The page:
GenePrimer sequence
speH5′-CACATATTGATAAGAAAATCTACAGC forward
 5′-GAAATTGAGTTGAGTCTATTCTCTCG reverse
speJ5′-GTTATAATAATCTTTCATGGGTACGG forward
 5′-CTTTCATGTTTATTGCCATTGATCGC reverse
speL5′-TTAGGATGGTTTCTGCGGAAGAGAC forward
 5′-TTCCTCTTTCTCGCCTGAGCCGTG reverse
speM5′-GCTCTATACACTACTGAGAGTGTC forward
 5′-CATATCAATCGTTTCATTATCTG reverse
ssa5′-GTGCACAATTATTATCGATTAGTG forward
 5′-GGTGAACCTCTATAGCTATAGCTGAAG reverse
smeZ5′-GAAGTAGATAATAATTCCCTTCTAAGG forward
 5′-AGTCAATTTCTATATCTAAATGCCC reverse

2.4Flanking sequence of the smeZ gene in S. canis isolate

The 5′ and 3′ ends of the smeZ structural gene and additional sequence flanking smeZ within the single S. canis isolate were obtained by single primer PCR as described previously [33]. Briefly, a denaturation at 94°C for 4 min was followed by 20 cycles of denaturation at 94°C for 30 s, annealing at 50°C for 30 s, and elongation at 72°C for 3 min. This was followed by 30 cycles of denaturation at 94°C for 30 s, annealing at 55°C for 30 s and extension at 72°C for 2 min; then, a final extension step at 72°C for 7 min. Primer 5′-GAC AAT AAA TCT TTC AAT ATA GAT-3′ (anneals to bases 643–666 of smeZ) was used for a single PCR amplification of the smeZ 3′ region and downstream region which was sequenced with primer 5′-GGGCATTTAGATATAGAAATTGACT-3′ (anneals to bases 673–679 of smeZ). The 5′ end of smeZ and upstream region was amplified with primer 5′-AGC ATA TCT AAC ATC AAG TTT C-3′ (anneals to smeZ complement, bases 395–416) and sequenced with primer 5′-AGT CAC TAA GTT ATG ACT GGT-3′ (bases 372–392 of smeZ). The sequence data obtained from single primer PCR-generated template was reconfirmed using sequence obtained from conventional PCR products generated with two primers from strain 4074-03 chromosomal DNA.

2.5Sequence analysis

New nucleotide sequences not found in the GenBank were deposited in NCBI database under the accession numbers: AY344227 (S. canis smeZ25 allele and flanking region), AJ557010 (S. dysgalactiae subsp. equisimilis; speM4 allele), AJ560765 (speM1 allele), AJ560766 (speM2 allele), AJ560767 (speM3 allele) and AJ560764 (speL1 allele).

3Results and discussion

GCSE and GGSE are not commonly regarded as invasive human pathogens. However, the increasing frequency of recovery of these organisms from human invasive disease cases, and the discovery of SAgs speA, speC, and speG in GGSE [20,28] led us to screen for additional SAgs within GGSE and GCSE. Since most known SAg genes appear to be located on mobile elements that can be transferred between different streptococcal species, it suggests that additional SAgs found in GAS may be found in GCS or GGS.

3.1speH, speJ, and speL

All 21 GGS and GCS were PCR-negative for the presence of these speH, speJ, and speL (Table 1) using primers that anneal to structural gene sequences. This indicates that either these genes do not exist within these isolates, or that these isolates lack spe gene sequences highly similar to one or both of the two primers in the primer sets used.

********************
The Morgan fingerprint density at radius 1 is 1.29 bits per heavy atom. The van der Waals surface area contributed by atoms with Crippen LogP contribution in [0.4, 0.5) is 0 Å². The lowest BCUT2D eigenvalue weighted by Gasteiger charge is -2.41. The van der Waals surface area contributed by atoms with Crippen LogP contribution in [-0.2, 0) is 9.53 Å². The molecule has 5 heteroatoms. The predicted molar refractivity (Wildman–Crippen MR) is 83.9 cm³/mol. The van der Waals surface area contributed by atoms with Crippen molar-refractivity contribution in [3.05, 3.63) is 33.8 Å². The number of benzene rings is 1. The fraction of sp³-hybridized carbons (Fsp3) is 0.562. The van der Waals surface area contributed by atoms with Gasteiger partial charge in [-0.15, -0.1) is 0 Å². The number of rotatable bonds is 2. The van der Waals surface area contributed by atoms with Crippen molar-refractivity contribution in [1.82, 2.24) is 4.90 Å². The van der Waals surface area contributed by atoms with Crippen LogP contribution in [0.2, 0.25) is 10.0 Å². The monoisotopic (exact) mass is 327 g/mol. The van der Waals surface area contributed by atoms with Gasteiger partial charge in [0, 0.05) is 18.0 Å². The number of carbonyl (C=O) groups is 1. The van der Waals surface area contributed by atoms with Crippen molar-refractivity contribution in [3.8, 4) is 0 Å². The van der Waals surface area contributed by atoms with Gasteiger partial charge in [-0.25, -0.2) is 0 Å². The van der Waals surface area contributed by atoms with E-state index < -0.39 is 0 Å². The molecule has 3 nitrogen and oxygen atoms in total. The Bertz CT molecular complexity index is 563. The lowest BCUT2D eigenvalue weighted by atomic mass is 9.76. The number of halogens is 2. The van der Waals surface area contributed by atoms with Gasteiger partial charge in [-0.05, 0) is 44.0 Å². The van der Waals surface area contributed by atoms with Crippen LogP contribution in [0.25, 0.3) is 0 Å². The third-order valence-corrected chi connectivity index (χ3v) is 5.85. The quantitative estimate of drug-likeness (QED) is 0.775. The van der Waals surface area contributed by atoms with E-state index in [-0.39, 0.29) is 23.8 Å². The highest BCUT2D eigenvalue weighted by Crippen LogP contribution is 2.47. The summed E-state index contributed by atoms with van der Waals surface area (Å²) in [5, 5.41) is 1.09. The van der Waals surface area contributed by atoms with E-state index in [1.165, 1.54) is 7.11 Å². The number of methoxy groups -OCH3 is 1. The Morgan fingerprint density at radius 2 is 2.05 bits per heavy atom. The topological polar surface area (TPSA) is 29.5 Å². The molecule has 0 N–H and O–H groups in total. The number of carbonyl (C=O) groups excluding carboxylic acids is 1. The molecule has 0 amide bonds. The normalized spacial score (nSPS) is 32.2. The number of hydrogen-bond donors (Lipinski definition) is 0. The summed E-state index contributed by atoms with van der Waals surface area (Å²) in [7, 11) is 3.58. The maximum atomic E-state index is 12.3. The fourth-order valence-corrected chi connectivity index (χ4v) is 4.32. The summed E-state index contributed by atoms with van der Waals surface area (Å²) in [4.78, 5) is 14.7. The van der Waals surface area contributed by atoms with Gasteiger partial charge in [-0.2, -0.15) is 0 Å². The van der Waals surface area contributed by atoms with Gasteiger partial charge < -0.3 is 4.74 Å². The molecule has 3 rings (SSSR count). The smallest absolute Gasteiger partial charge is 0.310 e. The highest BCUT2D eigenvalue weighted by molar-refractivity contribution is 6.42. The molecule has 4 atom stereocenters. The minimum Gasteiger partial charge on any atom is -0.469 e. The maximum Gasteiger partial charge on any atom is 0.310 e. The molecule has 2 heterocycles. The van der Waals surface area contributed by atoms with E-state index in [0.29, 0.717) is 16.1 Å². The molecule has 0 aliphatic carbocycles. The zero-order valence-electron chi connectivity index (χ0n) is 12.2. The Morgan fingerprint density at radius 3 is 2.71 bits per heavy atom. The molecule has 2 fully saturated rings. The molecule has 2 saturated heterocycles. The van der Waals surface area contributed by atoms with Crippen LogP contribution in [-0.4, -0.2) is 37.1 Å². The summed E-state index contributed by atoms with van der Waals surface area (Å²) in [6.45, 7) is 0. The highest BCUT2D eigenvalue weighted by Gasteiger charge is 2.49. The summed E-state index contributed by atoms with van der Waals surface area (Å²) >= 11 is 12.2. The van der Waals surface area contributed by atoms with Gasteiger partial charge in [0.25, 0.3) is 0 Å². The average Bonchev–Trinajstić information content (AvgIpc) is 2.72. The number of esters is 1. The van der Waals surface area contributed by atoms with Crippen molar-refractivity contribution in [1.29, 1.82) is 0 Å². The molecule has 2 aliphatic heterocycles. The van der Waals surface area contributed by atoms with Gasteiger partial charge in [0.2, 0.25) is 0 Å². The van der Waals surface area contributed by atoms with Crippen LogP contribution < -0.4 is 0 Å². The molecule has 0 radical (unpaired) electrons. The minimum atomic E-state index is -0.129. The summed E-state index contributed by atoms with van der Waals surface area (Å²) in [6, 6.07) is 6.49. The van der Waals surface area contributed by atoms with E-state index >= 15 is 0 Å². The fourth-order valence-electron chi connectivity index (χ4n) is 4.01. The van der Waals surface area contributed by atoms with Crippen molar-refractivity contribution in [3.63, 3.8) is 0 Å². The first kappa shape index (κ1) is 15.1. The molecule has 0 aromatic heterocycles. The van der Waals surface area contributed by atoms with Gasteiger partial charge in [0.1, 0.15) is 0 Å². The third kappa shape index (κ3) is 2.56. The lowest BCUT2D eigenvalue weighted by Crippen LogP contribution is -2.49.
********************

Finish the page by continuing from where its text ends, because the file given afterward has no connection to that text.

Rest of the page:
3.2speM

We first wanted to determine whether speM was likely to be widely disseminated among GAS strains. Examination of 120 GAS isolates comprising 28 emm types revealed that 11 isolates representing six types (emm types 4 [one of 10 tested], 6 [one of six tested], 18 [two of two tested], 22 [one of eight tested], 28 [one of five tested], 41 [three of three tested]) were positive for both speL and speM. The speM sequence found within our two type emm18 isolates was identical to the single allele previously described [27]. In addition, we identified three new speM alleles from GAS strains (Fig. 1, alleles 1–3). In all 11 speM-positive GAS isolates speL and speM were closely linked, since flanking primers (to the type M18 open reading frames (ORFs) spyM18_1237 and spyM18_1240) amplified fragments of the appropriate size (Fig. 2) which were shown by nested PCR to contain the speL and speM genes. Smoot et al. [27,34] found speM within all 33 type emm18 isolates tested, but did not find speM within individual isolates of emm types 1–6, 11, 12, 22, 28, 49, 77, and 89. It is not surprising that these authors did not find speM within types emm4, emm22, and emm28 since we found that the majority of isolates within these types were negative for speM. In agreement with these authors, we did not detect speM or speL within emm types 11 (three isolates), 12 (12 isolates), 77 (one isolate), and 89 (four isolates).

Figure 1.

Four alleles of speM gene found during this work. Numbers along the upper portion of the figure indicate the codons; amino acids are indicated with bold letters. All nucleotides different from those in the speM allele (speM18) of GAS serotype M18 strain MGAS8232 [27] are shown. Alleles speM18, speM1 (accession number AJ560765), speM2 (accession number AJ56060766) and speM3 (accession number AJ560767) are from GAS isolates, while speM4 (accession number AJ557010) is from GCSE and GGSE.

Figure 2.

PCR analysis indicating that speL flanks speM in diverse GAS strains but not GCS and GGS study isolates. Primers annealing to the ORFs flanking speL and speM genes in S. pyogenes serotype M18 were used for the amplification. Lanes 1–5, GCS and GGS isolates; lanes 6–16, GAS isolates from different emm types. The emm types of GAS isolates are indicated in parentheses. All GCS and GGS study isolates were additionally negative for speL-specific PCR.

It has previously been shown that speM and speL are located on a prophage-like element in type emm18 GAS [27]. Five of 21 (24%) GCS and GGS isolates (one GCSE and four GGSE) were speM PCR-positive, yielding a 610 bp product (corresponding to bases 50–660 of the GAS 710 base structural gene), however attempts to amplify speL in all 21 GGS and GCS isolates were unsuccessful using either speL-specific primers or phage-specific primers flanking the GAS speL and speM genes. The five speM-positive isolates identified in this study yielded amplicons with an identical partial speM sequence (consisting of eight signal sequence codons and 196 codons encoding mature protein). This speM sequence (allele 4 in Fig. 1) was highly similar to the full-length speM (consisting of 24 signal sequence codons and 216 mature protein codons) from strain MGAS8232 [34] (four base changes: three conservative substitutions (14 Val to Leu, 39 L to I, 141 (R to K) and one synonymous substitution). speM4 from these five S. dysgalactiae subsp. equisimilis isolates was also found to be 97.4% identical to a previously reported speM allele from S. dysgalactiae subsp. dysgalactiae (designated sdm by these authors) [35].